Bankruptcy vs. Debt Agreements: Which is Right for Me?Bankruptcy Articles > Article: Bankruptcy vs. Debt Agreements: Which is Right for Me?
Depending on the severity of their debt, debtors might believe their only finance option is filing bankruptcy. However, the consequences of filing bankruptcy can be extremely hurtful to your credit. Researching other options (including a Debt Agreement) is a priority. Two of the most common debt arrangements are bankruptcy and debt agreements:
- A bankruptcy occurs when an individual is unable to pay their creditors the debt they have accrued. To become bankrupt, debt-holding individuals must file proper paperwork with the Insolvency and Trustee Service Australia (ITSA). This is called a voluntary bankruptcy. A less common form of bankruptcy is an involuntary bankruptcy in which a creditor files a petition for bankruptcy against a debtor. In doing this, the creditor is attempting to recover a portion of the money they are owed.
- A Debt Agreement is an agreement that legally binds a debtor and their creditors to negotiate a repayment plan. To enter into a Debt Agreement, debt-holding individuals must file the proper paperwork with the ITSA. The creditors must then approve the proposed agreement.
Before entering into either agreement, debtors should research the benefits and challenges of each arrangement. Some debtors will find that filing bankruptcy is, unfortunately, more beneficial for them than filing for a debt agreement. Others may find that they cannot be approved for a debt agreement.Â Researching options is key in saving the debtor time. By saving time, the debtor is closer to resolving the issue with their creditors.
- Takes the pressure off the debtor, who will not have to communicate with creditors (trustee does this for them).
- Debtors who file bankruptcy will not be forced to pay back any debt to an unsecured creditor (they do not hold security over the debtor's assets). These creditors are unable to take any action against the debtor.
- Accruing interest on debt is frozen
- debt agreement administrator communicates with creditors on the debtor's behalf
- Takes the pressure off the debtor: creditors cannot pursue them.
- Less harmful on the debtor's credit file than bankruptcy
- The debtor is responsible for one regular, set payment. They do not have to manage several payments.
- Loss of assets including (but not limited to): lottery wins, equity accrued on a mortgage, stocks and bonds, any prize of monetary value, shares, any personal property that has value, land, vehicles exceeding $5,800 in value, and money in bank accounts.
- Bankrupt parties are unable to travel outside of Australia without consulting their trustee. The bankrupt party needs approval to travel abroad.
- Failing to follow the rules of bankruptcy can lead to legal action including: legal prosecution (up to 3 years of time in prison) and lengthening your bankruptcy (up to 7 more years).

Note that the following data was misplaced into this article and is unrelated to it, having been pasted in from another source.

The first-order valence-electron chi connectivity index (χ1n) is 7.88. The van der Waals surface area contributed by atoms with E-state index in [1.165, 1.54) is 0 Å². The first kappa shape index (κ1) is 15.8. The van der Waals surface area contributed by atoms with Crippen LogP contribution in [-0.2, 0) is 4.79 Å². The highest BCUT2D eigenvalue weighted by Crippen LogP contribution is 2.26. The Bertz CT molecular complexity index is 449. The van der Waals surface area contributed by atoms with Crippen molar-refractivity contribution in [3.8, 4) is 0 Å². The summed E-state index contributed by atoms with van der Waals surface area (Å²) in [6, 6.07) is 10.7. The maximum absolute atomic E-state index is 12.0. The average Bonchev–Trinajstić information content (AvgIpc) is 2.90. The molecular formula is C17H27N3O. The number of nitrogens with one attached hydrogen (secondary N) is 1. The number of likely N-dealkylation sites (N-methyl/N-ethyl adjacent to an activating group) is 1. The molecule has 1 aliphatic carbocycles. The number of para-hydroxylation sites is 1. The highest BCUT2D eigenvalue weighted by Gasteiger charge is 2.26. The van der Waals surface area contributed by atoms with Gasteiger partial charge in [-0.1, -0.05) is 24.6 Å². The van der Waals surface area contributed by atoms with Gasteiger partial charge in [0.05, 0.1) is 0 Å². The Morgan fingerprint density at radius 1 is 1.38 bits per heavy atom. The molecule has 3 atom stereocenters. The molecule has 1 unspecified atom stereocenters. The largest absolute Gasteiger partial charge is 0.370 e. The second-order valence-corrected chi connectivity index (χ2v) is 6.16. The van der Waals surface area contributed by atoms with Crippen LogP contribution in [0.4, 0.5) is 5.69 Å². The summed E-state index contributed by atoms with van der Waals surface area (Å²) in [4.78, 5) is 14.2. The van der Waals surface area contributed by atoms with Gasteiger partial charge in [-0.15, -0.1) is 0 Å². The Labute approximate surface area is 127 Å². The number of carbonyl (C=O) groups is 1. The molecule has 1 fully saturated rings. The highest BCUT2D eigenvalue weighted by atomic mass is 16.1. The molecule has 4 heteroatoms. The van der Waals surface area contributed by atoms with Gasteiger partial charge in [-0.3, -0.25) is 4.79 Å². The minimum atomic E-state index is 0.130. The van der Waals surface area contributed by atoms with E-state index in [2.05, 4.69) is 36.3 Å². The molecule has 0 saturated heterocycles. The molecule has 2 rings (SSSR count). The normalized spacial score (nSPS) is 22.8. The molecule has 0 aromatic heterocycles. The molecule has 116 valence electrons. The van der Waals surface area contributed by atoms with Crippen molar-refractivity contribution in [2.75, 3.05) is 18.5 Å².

- Some creditors might be unwilling to negotiate. Creditors are not required to accept debt agreements.
- For a better chance at cooperation, a debtor might consider hiring a debt agreement administrator. The debt agreement administrator will require a fee upfront. If your debt agreement is not approved, the expense is a waste.
- If the debtor finds they are unable to keep up with the required payment (after being approved for a debt agreement,) their debt problems and credit rating could worsen. Debtors must meet payments on time for the debt agreement to benefit them.
Do I qualify for bankruptcy or a debt agreement?
You can apply for bankruptcy if:
- You do not qualify for a Debt Agreement
- You do not currently have a Debt Agreement in place
- You are a resident of Australia, own a house or business in Australia, or are present in Australia when you lodge your bankruptcy debtor's petition.
You can apply for a debt agreement if (These values change each year (check the itsa website for more information here) .:
- You have not filed bankruptcy, entered into another debt agreement, or been authorized for Part X of the Bankruptcy Act in the last 10 years
- After taxes, your income is lower than $55,000
- You have less than $75,000 (approximation) in unsecured debts
- Your property has not been released from liability because of a bankruptcy and the value remains higher than $75,000 (approximation).
People with debt below $12,000 commonly file for bankruptcy. In this situation, where their debt fits the qualifications for a debt agreement, a debt agreement should have been considered. Debt agreements are available for anyone with under $83,647.20 of personal debt and a net income below $62,735.40. If you fall into this category, you should consider using a debt agreement in lieu of filing for bankruptcy. (Last updated May 2009)